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    11/16/2018 - 22:14
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    05/25/2018 - 15:58
  • Essay

    A quarter century ago, the qubit was born

    John Archibald Wheeler was fond of clever phrases.

    He made the term “black hole” famous in the 1960s. He also coined the now-familiar “wormhole” and “quantum foam.” While further pondering the mystery of quantum physics at the University of Texas at Austin during the 1980s, Wheeler repeatedly uttered his favorite interrogative slogan: “How come the quantum?” And from those ponderings...

    07/05/2017 - 11:00 Quantum Physics, Computing
  • Context

    Top 10 messages to send to E.T.

    SAN JOSE, Calif. — Let’s face it. Communicating with aliens isn’t working out any better than persuading creationists to accept evolution. Scientists with the SETI project have been listening for decades, but so far not a peep from E.T. Anyone longing for alien contact has to settle for watching sci-fi movies or Doctor Who.

    Consequently some of science’s alien hunters have proposed being...

    02/13/2015 - 16:29 Astronomy
  • Feature

    Tricks Foods Play

    Most people would never equate downing a well-dressed salad or a fried chicken thigh with toking a joint of marijuana. But to Joseph Hibbeln of the National Institutes of Health, the comparison isn’t a big stretch.

    New animal experiments by Hibbeln and his colleagues have recently shown that the body uses a major constituent in most vegetable oils to make its own versions of the...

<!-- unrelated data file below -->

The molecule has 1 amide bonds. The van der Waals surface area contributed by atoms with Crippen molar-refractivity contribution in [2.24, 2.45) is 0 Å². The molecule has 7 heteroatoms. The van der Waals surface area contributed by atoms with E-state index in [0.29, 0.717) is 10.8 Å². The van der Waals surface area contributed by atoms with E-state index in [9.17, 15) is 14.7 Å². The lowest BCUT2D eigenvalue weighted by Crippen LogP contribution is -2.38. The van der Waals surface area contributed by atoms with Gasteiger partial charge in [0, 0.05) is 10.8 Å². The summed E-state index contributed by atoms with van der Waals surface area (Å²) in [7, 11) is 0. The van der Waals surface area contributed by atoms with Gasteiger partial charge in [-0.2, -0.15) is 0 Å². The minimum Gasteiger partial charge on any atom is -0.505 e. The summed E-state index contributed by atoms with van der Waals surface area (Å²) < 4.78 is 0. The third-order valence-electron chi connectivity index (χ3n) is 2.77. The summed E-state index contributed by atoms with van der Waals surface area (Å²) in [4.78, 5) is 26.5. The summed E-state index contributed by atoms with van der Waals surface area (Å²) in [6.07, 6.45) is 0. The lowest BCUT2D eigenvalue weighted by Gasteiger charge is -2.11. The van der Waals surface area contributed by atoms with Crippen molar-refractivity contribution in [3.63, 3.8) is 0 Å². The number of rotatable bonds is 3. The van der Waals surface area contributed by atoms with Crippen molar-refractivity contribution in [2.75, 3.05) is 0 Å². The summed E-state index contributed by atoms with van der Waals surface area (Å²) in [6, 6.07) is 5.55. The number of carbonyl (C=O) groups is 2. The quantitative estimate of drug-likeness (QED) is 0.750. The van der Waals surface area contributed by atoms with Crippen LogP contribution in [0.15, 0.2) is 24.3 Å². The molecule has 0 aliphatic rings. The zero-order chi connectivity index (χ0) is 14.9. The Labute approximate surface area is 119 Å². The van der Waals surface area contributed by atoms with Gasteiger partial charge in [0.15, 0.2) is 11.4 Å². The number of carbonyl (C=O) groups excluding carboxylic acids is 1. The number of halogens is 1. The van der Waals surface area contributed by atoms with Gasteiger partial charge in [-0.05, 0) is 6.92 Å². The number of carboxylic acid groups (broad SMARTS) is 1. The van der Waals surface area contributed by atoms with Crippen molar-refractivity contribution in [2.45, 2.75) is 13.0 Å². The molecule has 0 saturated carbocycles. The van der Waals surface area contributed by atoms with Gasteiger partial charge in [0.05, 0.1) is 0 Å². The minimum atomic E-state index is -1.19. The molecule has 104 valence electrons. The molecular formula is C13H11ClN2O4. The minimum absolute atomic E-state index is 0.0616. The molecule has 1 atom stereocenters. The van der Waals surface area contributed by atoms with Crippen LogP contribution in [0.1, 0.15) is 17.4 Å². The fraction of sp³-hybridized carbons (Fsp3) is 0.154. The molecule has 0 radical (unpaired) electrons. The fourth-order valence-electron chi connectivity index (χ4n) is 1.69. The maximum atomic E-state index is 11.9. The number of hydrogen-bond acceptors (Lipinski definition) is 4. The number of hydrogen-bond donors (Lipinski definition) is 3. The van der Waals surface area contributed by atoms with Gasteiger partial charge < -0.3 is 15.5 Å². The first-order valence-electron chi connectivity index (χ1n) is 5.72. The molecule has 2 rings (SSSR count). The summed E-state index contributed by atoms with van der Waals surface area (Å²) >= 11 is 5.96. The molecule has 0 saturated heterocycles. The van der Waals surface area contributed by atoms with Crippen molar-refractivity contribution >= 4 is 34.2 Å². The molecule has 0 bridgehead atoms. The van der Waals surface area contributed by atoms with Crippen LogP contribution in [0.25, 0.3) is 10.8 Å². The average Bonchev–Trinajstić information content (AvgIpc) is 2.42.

09/21/2012 - 10:48 Nutrition
  • Science & the Public

    Ozone: Heart of the matter

    As reported this week, breathing elevated ozone levels can mess with the cardiovascular system, potentially putting vulnerable populations — such as the elderly and persons with diabetes or heart disease — at heightened risk of heart attack, stroke and sudden death from arrhythmias. Is this really new?

    Turns out it is, says Robert Devlin, the Environmental Protection Agency...

    06/26/2012 - 12:15 Humans & Society, Earth & Environment, Body & Brain
  • News

    Ancient North Africans got milk

    Animal herders living in what was a grassy part of North Africa’s Sahara Desert around 7,000 years ago had a taste for cattle milk, or perhaps milk products such as butter. Researchers have identified a chemical signature of dairy fats on the inside surfaces of pottery from that time.

    Dairy products played a big part in the diets of these ancient Africans, even though they...

    06/20/2012 - 15:20 Humans & Society, Archaeology, Anthropology
  • Feature

    Feel the Burn

    Bruce Spiegelman isn’t always happy with the way his research gets portrayed. He and colleagues discovered a hormone that muscles make during exercise. When given to mice, the hormone causes the animals to burn more energy and lose weight, and improves their response to insulin — all without changing how much the mice eat or exercise. The press touted the discovery as “exercise in a pill.”...

    06/01/2012 - 10:30 Body & Brain
  • Feature

    The Hot and Cold of Priming

    It’s prime time in social psychology for studying primes, a term for cues that go unnoticed but still sway people’s attitudes and behavior.

    Primes have been reported to influence nearly every facet of social life, at least in lab experiments. Subtle references to old age can cause healthy college students to slow their walking pace without realizing...

    05/04/2012 - 11:22
  • Deleted Scenes

    California mad cow case no reason for panic

    When a dairy cow in California was recently diagnosed with a rare form of mad cow disease, agriculture officials said the animal posed no danger to human health. The assurances are more than just platitudes, scientists and a new study in mice suggests.

    On April 24, the U.S. Department of Agriculture announced that a 10-year-old dairy cow had been found to have bovine spongiform...

    04/30/2012 - 17:24 Genes & Cells